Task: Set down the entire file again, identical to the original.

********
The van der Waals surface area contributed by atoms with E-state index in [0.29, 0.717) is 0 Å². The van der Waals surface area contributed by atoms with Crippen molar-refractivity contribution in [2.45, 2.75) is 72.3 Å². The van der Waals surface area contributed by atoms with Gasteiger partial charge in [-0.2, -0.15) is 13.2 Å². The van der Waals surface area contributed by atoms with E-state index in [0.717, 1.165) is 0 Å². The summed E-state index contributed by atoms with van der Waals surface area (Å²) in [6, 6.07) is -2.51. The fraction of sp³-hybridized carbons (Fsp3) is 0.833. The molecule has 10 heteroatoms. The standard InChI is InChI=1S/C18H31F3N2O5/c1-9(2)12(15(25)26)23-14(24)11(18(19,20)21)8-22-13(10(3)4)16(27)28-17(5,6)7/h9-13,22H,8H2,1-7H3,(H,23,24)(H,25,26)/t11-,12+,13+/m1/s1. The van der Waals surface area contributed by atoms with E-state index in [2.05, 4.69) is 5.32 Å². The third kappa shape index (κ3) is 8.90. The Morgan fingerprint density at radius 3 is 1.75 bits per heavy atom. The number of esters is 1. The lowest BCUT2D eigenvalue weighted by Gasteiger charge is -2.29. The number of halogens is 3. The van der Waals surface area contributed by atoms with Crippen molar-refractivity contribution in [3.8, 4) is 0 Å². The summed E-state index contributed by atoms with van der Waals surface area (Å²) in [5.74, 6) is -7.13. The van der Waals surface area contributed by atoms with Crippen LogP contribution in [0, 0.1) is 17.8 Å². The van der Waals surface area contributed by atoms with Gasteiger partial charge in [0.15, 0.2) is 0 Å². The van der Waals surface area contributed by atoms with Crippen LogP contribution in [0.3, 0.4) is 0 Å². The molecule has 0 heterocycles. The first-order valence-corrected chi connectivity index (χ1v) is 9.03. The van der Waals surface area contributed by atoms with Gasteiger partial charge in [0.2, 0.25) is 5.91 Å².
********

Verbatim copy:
The van der Waals surface area contributed by atoms with E-state index in [0.29, 0.717) is 0 Å². The van der Waals surface area contributed by atoms with Crippen molar-refractivity contribution in [2.45, 2.75) is 72.3 Å². The van der Waals surface area contributed by atoms with Gasteiger partial charge in [-0.2, -0.15) is 13.2 Å². The van der Waals surface area contributed by atoms with E-state index in [0.717, 1.165) is 0 Å². The summed E-state index contributed by atoms with van der Waals surface area (Å²) in [6, 6.07) is -2.51. The fraction of sp³-hybridized carbons (Fsp3) is 0.833. The molecule has 10 heteroatoms. The standard InChI is InChI=1S/C18H31F3N2O5/c1-9(2)12(15(25)26)23-14(24)11(18(19,20)21)8-22-13(10(3)4)16(27)28-17(5,6)7/h9-13,22H,8H2,1-7H3,(H,23,24)(H,25,26)/t11-,12+,13+/m1/s1. The van der Waals surface area contributed by atoms with E-state index in [2.05, 4.69) is 5.32 Å². The third kappa shape index (κ3) is 8.90. The Morgan fingerprint density at radius 3 is 1.75 bits per heavy atom. The number of esters is 1. The lowest BCUT2D eigenvalue weighted by Gasteiger charge is -2.29. The number of halogens is 3. The van der Waals surface area contributed by atoms with Crippen molar-refractivity contribution in [3.8, 4) is 0 Å². The summed E-state index contributed by atoms with van der Waals surface area (Å²) in [5.74, 6) is -7.13. The van der Waals surface area contributed by atoms with Crippen LogP contribution in [0, 0.1) is 17.8 Å². The van der Waals surface area contributed by atoms with Gasteiger partial charge in [0.15, 0.2) is 0 Å². The van der Waals surface area contributed by atoms with Crippen LogP contribution in [0.3, 0.4) is 0 Å². The molecule has 0 heterocycles. The first-order valence-corrected chi connectivity index (χ1v) is 9.03. The van der Waals surface area contributed by atoms with Gasteiger partial charge in [0.2, 0.25) is 5.91 Å².